Deep in the Heart of Texas, D.C.
Feet-stompin' music, lip-smackin' grub, and cowboy good times come to the stately Kennedy Center
THE Texas Festival has come pounding into the Kennedy Center like a huge cattle drive of culture, kicking up lots of dust and excitement, sweeping all before it in a stampede of the arts that includes: A rousing evening of theater about real Texans, with Big State ProductionsIn the West"; the stamping boots and swirling skirts of the Rosa Guerrero International Folklorico dancers; the pulsing, blasting sounds of Texas Roadhouse music, from the Dixie Chicks to Jerry Jeff Walker; the Balanchine beat of the Fort Worth Ballet; the big, beautiful sound of the Dallas Symphony; and that ultimate Texas movie, director George Stevens's "Giant," setting the scene for the whole festival with its portrait of a Te x
as ranch and oil dynasty.
The Texans have really put their brand on the Kennedy Center for the Performing Arts, and the elegant, white marble culture palace may never be the same. The day of the free Texas Festival Fiesta, the formal Grand Foyer with its crystal chandeliers was filled with families, babies, toddlers, all camped out on the endless red carpets listening to the Jim Cullen jazz band playing with a backdrop of the Alamo covering one marble wall.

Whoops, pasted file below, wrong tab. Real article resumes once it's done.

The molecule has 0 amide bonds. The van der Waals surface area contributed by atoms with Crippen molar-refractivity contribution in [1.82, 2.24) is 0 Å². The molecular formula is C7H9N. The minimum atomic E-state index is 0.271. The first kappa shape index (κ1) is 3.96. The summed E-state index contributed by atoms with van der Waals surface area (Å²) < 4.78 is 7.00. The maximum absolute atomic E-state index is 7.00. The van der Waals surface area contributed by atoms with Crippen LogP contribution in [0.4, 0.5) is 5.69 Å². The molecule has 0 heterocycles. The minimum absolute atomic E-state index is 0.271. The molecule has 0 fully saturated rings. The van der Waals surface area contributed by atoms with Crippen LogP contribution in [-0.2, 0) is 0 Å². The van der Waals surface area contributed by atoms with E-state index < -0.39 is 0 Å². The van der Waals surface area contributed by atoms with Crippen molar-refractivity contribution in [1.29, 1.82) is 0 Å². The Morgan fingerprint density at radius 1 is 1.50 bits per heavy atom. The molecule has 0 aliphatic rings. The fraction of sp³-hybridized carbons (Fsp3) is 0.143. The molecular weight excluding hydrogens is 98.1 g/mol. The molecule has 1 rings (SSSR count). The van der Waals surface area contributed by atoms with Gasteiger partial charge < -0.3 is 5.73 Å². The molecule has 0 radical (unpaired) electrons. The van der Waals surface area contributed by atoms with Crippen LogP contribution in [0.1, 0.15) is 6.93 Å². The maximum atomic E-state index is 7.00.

The same day, under a 98 degree blazing-saddles sun outside the center, you could watch Vrazel's Polka band, with its Tex-Czech accordion music, the cowgirl music of the Dixie Chicks, or a pickin' jam with Marge Calhoun and the New Heartaches. She does a heartfelt version of "Mama, Don't Let Your Babies Grow Up to Be Cowboys."
"Life's too short not to live it as a Texan" T-shirts were sprinkled about in the crowds, along with enough stetsons of every color, shape, and size to fill a John Wayne movie.
The entire Texas congressional delegation turned out opening night on an impromptu stage wearing white stetsons with red bands in what looked like a legislative version of "A Chorus Line."
After the opening ceremony, Rep. J. J. (Jake) Pickle (D) of Texas said, "This festival shows the unity of Texans in any given area. They like to come together to have fun and talk about Texas.... Texans like to walk big and talk loud. We're here just showing off a little bit. Texans like to do that."
Then he and everyone else were herded off to the three-and one-half-hour-long screening of George Stevens Jr.'s original, uncut print of his father's magnificent American classic "Giant" before a barbecue and dancing.
"Don't mess with Texas," was printed on the Lone Star refuse bags passed out at the festival. But culturally speaking, it's true. No effete Easterner would mess with Texans after seeing the way they took over "High Noon" style at Kennedy Center.
This $2.5 million festival, more than a year in the planning, is the prototype of state festivals to come at Kennedy Center.
This one is a real gusher, in terms of money from Texas supporters and corporations, politicians (President and Mrs. Bush are honorary cosponsors) and the unique blend of arts and Lone Star culture it brings to the nation's capital.
Texas in these terms is something of a nation-state, exotic and amazing. Texas flags lined Pennsylvania Avenue, a diplomatic salute usually reserved for visiting heads of state.
Kennedy Center chairman James Wolfensohn, catching an act in the Texas Festival Fiesta, stopped to chat about it: "The Festival exceeds my expectations. It does everything we wanted it to do.